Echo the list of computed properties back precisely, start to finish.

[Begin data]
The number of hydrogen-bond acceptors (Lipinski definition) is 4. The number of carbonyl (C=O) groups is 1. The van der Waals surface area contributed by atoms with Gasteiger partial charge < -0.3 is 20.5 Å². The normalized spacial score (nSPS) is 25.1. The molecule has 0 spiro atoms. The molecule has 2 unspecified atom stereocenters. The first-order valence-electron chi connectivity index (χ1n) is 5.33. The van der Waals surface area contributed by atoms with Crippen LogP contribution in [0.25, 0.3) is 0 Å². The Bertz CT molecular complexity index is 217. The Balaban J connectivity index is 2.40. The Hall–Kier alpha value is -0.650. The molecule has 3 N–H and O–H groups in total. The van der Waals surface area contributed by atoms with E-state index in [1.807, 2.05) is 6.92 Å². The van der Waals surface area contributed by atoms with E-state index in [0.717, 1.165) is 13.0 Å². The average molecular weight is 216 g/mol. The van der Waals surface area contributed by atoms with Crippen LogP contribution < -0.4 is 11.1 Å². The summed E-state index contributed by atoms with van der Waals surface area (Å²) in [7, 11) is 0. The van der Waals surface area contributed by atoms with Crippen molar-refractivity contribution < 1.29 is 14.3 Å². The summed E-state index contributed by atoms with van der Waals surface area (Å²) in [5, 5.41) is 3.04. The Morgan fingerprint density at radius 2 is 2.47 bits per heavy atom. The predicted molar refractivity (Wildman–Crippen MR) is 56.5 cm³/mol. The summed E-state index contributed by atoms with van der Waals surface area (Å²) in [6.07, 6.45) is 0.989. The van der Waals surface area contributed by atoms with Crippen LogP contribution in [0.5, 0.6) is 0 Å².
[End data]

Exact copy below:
The number of hydrogen-bond acceptors (Lipinski definition) is 4. The number of carbonyl (C=O) groups is 1. The van der Waals surface area contributed by atoms with Gasteiger partial charge < -0.3 is 20.5 Å². The normalized spacial score (nSPS) is 25.1. The molecule has 0 spiro atoms. The molecule has 2 unspecified atom stereocenters. The first-order valence-electron chi connectivity index (χ1n) is 5.33. The van der Waals surface area contributed by atoms with Crippen LogP contribution in [0.25, 0.3) is 0 Å². The Bertz CT molecular complexity index is 217. The Balaban J connectivity index is 2.40. The Hall–Kier alpha value is -0.650. The molecule has 3 N–H and O–H groups in total. The van der Waals surface area contributed by atoms with E-state index in [1.807, 2.05) is 6.92 Å². The van der Waals surface area contributed by atoms with E-state index in [0.717, 1.165) is 13.0 Å². The average molecular weight is 216 g/mol. The van der Waals surface area contributed by atoms with Crippen LogP contribution < -0.4 is 11.1 Å². The summed E-state index contributed by atoms with van der Waals surface area (Å²) in [7, 11) is 0. The van der Waals surface area contributed by atoms with Crippen molar-refractivity contribution < 1.29 is 14.3 Å². The summed E-state index contributed by atoms with van der Waals surface area (Å²) in [5, 5.41) is 3.04. The Morgan fingerprint density at radius 2 is 2.47 bits per heavy atom. The predicted molar refractivity (Wildman–Crippen MR) is 56.5 cm³/mol. The summed E-state index contributed by atoms with van der Waals surface area (Å²) in [6.07, 6.45) is 0.989. The van der Waals surface area contributed by atoms with Crippen LogP contribution in [0.5, 0.6) is 0 Å².